Nestled on a hillside overlooking the North Sea near the busy seaside town of Whitby you would be hard pushed to accidently stubble upon Biggin House, farmed by Paul Jones and his dad Ivor. Tucked away in the quiet Esk Valley, within the boundary of the North York Moors, which sees the land touching the heather moorland along its highest edge, sweeping coastwards to some fertile arable ground at the lower end, it is an oasis of quiet before the swarms of tourists surrounding Whitby and the coastline nearby. Ivor has had the tenancy of the farm for 35 years, who took it on after working for a local estate. Paul, 32, has taken on the tenancy and as well as farming Biggin House, works away a few days a week, he used to go out shearing during the summer, but is now concentrating more on the farm, and has overseen the introduction of several schemes to help enhance the habitat and biodiversity, planting hedges and fencing off watercourses.
Biggin House Farm runs to around 220 acres and is part of the Mulgrave Estate owned by Lord Normanby, as well as taking in 100acres of seasonal grazing too. They grow and sell 50 acres of Barley and Wheat each year as part of a rotation, providing them with straw, as well as 20 acres of root crops, put in over the stubble, to finish their later lambs on. Fields are reseeded on a regular basis, with clover leys, to help finish lambs better straight off grass, rather than relying too heavily on cake. Alongside this they run a small herd of around 25 suckler cattle, but the main focus of the farm is their sheep flock, which runs to 800 lambing ewes, mainly a closed flock, only bringing in a few fresh Swaledale draft ewes each year, from the local mart at Ruswap, to produce the prolific North of England Mules, and a few breeding rams. “We like to buy Swales off the local North York Moors, as they will be best adapted to the conditions we have here” Paul noted. The less they have to buy in helps prevent buying in other problems too.
The mule ewes are crossed with the Texel rams and the gimmers from this cross are retained, they find them a good bridge between the two, good mothers, plenty of milk, but able to produce a better lamb, and these selected females form the sharp end of the self-contained strategy, being crossed with the Charollais ram, which the Jones family have been using as their tup of choice for over thirty years when it comes to breeding finished fat lambs, and having used them so long, they have plenty of experience with them, and back them all the way. “They have improved considerably over the years” Ivor says. “They lamb with more vigour, which is important for us” he adds. “The lambs are easy born and quick on their feet and suck right away. Once they get a full belly, they are away like good uns” he adds.
They spread lambing three times a year, lambing 100 Texel cross ewes to the Charollais, in January, letting them run over 2 cycles, to catch the early spring market, with the quick fleshing of the lamb’s ideal for this system. “We find they thrive well, hitting the spec we need in around 3 months, and they kill out well, mainly U3L’s with many pushing towards E spec” Paul says. “We house them for the first month, as the weather off the North Sea can be challenging, to say the least at that time of year, but we turn them out at around month old and creep them, and they do well” he adds. Another batch of 200 ewes are lambed from the 5th of March, with the main of these lambs gone by the end of July, and the rest of the flock lamb from the 15th of April. These lambs are mainly finished later from November onwards, off the root crops. Spreading out the lambing season like this helps keep the labour costs down and they can do it all themselves, whereas a big rush would have to involve more labour, and allows them to have a good spread of lambs across the season, from Easter through to the following December. All the sheep are lambed inside and across the flock they average 190% scanning.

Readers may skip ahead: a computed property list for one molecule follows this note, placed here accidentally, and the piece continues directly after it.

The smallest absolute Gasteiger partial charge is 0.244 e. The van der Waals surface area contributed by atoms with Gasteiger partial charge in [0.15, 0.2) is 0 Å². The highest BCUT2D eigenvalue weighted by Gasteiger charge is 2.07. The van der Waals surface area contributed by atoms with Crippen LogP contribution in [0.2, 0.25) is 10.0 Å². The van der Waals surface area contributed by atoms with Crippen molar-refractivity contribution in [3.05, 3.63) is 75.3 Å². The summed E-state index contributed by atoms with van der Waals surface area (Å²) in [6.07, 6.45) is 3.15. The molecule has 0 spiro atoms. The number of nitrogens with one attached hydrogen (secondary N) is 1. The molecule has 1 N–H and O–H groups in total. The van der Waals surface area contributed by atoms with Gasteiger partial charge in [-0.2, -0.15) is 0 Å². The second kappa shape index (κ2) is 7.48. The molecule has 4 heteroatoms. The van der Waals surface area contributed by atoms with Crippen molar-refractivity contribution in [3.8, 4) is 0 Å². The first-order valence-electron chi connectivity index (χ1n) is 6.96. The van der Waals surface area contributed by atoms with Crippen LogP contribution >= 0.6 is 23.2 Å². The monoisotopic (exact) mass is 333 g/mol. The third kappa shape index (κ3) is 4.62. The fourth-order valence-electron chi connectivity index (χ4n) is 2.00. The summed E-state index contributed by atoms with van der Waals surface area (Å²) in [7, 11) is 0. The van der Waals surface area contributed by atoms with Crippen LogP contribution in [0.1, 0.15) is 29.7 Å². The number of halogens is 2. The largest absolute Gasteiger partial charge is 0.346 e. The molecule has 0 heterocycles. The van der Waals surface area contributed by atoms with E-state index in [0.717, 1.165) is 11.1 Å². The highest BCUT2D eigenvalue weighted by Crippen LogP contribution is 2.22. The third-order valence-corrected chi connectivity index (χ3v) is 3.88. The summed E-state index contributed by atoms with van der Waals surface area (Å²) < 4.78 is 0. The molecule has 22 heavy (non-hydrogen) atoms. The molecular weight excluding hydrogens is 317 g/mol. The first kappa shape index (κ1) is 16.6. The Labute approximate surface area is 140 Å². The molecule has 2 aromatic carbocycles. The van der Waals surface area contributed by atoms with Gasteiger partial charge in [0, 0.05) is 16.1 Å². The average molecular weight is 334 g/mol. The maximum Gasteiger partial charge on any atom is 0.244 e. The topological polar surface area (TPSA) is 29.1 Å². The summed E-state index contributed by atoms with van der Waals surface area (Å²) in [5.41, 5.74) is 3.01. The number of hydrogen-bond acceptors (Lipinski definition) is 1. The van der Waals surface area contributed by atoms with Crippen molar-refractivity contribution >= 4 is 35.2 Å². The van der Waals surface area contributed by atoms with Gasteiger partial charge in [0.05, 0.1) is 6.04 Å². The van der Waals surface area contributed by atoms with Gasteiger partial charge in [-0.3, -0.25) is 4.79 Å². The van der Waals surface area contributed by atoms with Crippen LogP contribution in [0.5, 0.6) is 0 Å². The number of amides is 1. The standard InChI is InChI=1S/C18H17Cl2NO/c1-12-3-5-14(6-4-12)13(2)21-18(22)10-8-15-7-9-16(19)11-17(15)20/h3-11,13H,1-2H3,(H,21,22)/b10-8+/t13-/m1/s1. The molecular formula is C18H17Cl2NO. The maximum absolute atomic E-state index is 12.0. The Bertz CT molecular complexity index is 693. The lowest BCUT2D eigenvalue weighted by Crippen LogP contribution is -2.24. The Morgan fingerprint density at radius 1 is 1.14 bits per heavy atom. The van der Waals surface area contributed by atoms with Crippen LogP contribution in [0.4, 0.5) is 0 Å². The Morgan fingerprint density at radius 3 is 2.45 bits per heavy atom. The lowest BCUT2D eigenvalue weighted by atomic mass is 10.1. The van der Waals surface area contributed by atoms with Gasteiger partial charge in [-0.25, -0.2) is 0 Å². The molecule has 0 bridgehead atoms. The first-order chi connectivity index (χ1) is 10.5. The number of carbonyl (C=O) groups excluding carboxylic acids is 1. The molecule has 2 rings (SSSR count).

All lambs are sold deadweight via Dawn Meat / Carnaby, with the Charollais sired lambs hitting the 42kg target quickly and with ease, many straight off grass, and the spec sheets are something to behold, with such a great consistency with the carcase right through the batches. They thrive well from birth, with plenty of Spirit, and always handle well, and they find they have with them less foot problems than other breeds. They perfectly suit the system that they have built up here over the years, and having tried other breeds including crossbred Charollais, they find that the pure Charollais rams produce a more consistent stamp of a lamb, which can be seen when selecting batches of fat lambs, good long lambs with good skins and light bone, which helps them kill out so well. When buying a tup, they look for a ram with a full frame and a tight skin with a sharp head. They used to buy their tups at Kelso but have lately been buying at home from Chris and David Timms from Pickering who are producing the type of tup that they like, which go out and work well, full of vigour and can cover 60-70 ewes without any problem.
It is easy to imagine that Charollais will still be used in another 30 years, especially as they feel that the modern Charollais is fit to face an uncertain future, producing lambs which thrive and finish well off grass, and flesh up easily to meet the modern specs needed with minimal inputs, which is being brought into sharp focus at the moment with rising costs everywhere you turn and the removal of direct support.